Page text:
Clearly, I am an outsider. Not by choice but by the barriers and walls the historical insiders create to protect their fiefdom.
My preference is to work in a cooperative environment as part of a team for the betterment of the golf industry. For those individuals that serve as obstacles, I respectfully request that they stand aside. Lacking that I tend to plow through the challenges faced. That is my DNA. As the legendary Texas football coach Darrell Royal said, “I am going to dance with the lady that brought me.”
Thus, for those that I think I challenge the status quo too much, so be it. I perceive those of that mindset as part of the problem, not part of the solution.
In our August newsletter, Ed Getherall, Senior Project Director of the National Golf Foundation unsubscribed from our newsletter. Ed is a really good guy. Have enjoyed having lunch with him on several occasions.
However, I am baffled.
Why would an individual whose full-time duty as part of the NGF is to help golf course owners improve their operational performance not have the intellectual curiosity to explore how he might better fulfill that responsibility via our Predictive Index or Municipal/Daily Fee Benchmarks research?
The lack of intellectual curiosity is epidemic throughout the golf industry. It is something that I don’t suffer from. Here are eight things that my intellectual curiosity questions about the golf industry.
Reflection #1: The National Golf Foundation is the “Chamber of Commerce” of the golf industry. The vast majority of their musings reflect the golf industry in a light where growth and prosperity awaits. To their credit, they are masters of the “positive spin.” Why don’t they publish their research reports with a confidence factor and margin of error?
Reflection #2: Why does the Consulting Division of the NGF issue reports that are operationally focused on the nits and nats and rarely address the more important strategic and tactical issues truthfully reporting that their clients have little chance of long-term success? Would it be because such a strategic analysis would be contradictory to the positive message of the NGF?
Reflection #3: KPMG spun off on January 1, 2006, the KPMG Golf Industry Practice, now known as Global Golf Advisors due to potential conflicts of interest. Should the National Golf Foundation spin off its consulting division due to the inherent conflicts of interest which may exist?
Reflection #4: The NGCOA holds a highly successful and widely praised TECHCON Conference in Las Vegas on September 27 -28, 2017. Jay Karen, Executive Director, deserves great credit for envisioning this event. If the goal of the NGCOA is to advance the economic interests of golf courses, in an event where the majority of the costs are fixed, why would they create a cap of 250 attendees that limits the exposure to the event and their ultimate profit?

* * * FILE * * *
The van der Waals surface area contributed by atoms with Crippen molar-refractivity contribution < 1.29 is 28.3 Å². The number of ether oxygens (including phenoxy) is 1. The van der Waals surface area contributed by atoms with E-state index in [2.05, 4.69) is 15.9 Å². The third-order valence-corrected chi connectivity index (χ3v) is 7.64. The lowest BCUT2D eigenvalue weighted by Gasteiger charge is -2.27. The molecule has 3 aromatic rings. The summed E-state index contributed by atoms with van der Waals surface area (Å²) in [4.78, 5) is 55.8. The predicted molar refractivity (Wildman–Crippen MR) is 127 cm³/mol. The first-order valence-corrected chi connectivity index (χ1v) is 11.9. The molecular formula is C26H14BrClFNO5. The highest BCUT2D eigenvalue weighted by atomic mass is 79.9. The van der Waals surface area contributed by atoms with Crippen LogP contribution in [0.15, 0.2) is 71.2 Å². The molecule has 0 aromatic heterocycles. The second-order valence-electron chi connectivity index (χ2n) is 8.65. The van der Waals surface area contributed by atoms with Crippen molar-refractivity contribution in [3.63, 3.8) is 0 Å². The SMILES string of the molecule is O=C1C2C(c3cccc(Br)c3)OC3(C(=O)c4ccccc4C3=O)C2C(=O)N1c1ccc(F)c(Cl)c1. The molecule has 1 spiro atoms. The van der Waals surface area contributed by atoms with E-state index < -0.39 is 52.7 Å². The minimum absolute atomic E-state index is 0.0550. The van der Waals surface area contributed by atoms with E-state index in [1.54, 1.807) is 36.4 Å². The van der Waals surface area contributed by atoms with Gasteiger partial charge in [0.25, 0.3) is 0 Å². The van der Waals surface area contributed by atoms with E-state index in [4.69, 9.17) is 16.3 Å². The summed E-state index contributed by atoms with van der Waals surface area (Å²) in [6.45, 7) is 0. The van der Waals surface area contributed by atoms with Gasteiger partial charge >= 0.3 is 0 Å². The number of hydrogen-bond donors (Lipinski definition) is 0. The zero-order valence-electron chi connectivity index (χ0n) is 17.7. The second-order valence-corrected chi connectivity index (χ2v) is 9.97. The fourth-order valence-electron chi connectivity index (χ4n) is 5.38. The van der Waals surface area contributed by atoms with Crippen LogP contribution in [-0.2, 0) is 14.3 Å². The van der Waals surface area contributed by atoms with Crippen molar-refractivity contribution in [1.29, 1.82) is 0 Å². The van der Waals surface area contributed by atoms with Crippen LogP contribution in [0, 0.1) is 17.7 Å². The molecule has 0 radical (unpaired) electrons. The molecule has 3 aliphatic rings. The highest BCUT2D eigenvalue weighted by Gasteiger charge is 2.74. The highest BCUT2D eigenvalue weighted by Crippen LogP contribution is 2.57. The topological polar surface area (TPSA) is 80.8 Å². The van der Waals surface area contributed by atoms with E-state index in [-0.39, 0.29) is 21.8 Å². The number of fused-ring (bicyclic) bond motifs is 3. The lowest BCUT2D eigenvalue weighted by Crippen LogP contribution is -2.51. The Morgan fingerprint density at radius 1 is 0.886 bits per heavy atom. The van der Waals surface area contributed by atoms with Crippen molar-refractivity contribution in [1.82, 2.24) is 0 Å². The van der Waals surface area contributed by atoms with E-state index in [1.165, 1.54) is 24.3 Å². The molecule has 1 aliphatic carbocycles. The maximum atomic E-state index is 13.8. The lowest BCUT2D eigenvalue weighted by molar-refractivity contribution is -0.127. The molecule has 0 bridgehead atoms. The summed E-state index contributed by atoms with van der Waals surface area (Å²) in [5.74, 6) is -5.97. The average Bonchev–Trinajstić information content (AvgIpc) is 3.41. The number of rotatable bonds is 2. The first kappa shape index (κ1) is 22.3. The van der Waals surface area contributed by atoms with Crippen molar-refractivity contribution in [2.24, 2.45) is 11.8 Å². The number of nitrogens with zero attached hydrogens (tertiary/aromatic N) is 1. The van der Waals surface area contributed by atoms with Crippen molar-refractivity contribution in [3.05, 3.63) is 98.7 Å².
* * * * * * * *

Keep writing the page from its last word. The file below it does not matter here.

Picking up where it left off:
Reflection #5: The very talented Jeff Calderwood, Executive Director of the National Golf Course Owners Association of Canada assumes on October 2 the dual role of Executive Director of the Canadian Golf Course Superintendents Association. Citing economies of scale in an interview attributed to the general malaise in the golf industry, is his assuming new responsibilities an unconscious message that after his superlative efforts at the NGCOA Canada, educating the vast majority of golf course owners regarding improved business practices is a fruitless task and change is too formidable a foe? Interestingly, the Canadian Golf Course Superintendents Association serves daily fee, municipal, private clubs, and resorts. The NGCOA Canada only membership comprises daily fee golf courses. Is there a conflict of interest in executing his responsibilities to both?
Reflection #6: What doesn’t the PGA of America who has a modest educational program consolidate its educational efforts with the LPGA who have a rudimentary educational program with the goal of improving the acumen of all working in the golf course industry. Is it because the vast majority of PGA Members are underemployed or unemployed and expanding the quality of the labor pool, though it would serve the golf industry better, would not serve the PGA membership which is, in essence, a large labor union?
Reflection #7: Why is the USGA mandating the consolidation of various state men’s and women’s golf associations through relicensing effective at the end of this year and revising its golf score posting procedures (handicaps) to strengthen its monopoly on that segment of the industry?
Reflection #8: Despite the great efforts to diversify golf by golf and age, the overwhelming majority of people I see at a golf course (visited 42 courses in September) are indicative of the cartoon below representing senior golfers: